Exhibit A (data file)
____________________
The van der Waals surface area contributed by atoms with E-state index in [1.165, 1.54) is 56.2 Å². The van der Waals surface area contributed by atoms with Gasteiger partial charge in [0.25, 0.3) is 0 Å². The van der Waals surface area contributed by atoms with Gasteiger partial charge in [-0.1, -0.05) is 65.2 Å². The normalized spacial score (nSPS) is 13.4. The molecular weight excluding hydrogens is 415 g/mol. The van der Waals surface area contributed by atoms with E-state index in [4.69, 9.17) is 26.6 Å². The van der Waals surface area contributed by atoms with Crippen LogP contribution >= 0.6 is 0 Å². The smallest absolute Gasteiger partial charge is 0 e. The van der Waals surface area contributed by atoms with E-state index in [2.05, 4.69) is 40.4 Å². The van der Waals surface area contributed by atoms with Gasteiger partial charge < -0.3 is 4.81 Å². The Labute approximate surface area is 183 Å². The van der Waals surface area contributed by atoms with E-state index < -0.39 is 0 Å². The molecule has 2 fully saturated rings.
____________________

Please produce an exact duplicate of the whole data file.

The van der Waals surface area contributed by atoms with E-state index in [1.165, 1.54) is 56.2 Å². The van der Waals surface area contributed by atoms with Gasteiger partial charge in [0.25, 0.3) is 0 Å². The van der Waals surface area contributed by atoms with Gasteiger partial charge in [-0.1, -0.05) is 65.2 Å². The normalized spacial score (nSPS) is 13.4. The molecular weight excluding hydrogens is 415 g/mol. The van der Waals surface area contributed by atoms with E-state index in [4.69, 9.17) is 26.6 Å². The van der Waals surface area contributed by atoms with Crippen LogP contribution >= 0.6 is 0 Å². The smallest absolute Gasteiger partial charge is 0 e. The van der Waals surface area contributed by atoms with E-state index in [2.05, 4.69) is 40.4 Å². The van der Waals surface area contributed by atoms with Gasteiger partial charge < -0.3 is 4.81 Å². The Labute approximate surface area is 183 Å². The van der Waals surface area contributed by atoms with E-state index < -0.39 is 0 Å². The molecule has 2 fully saturated rings.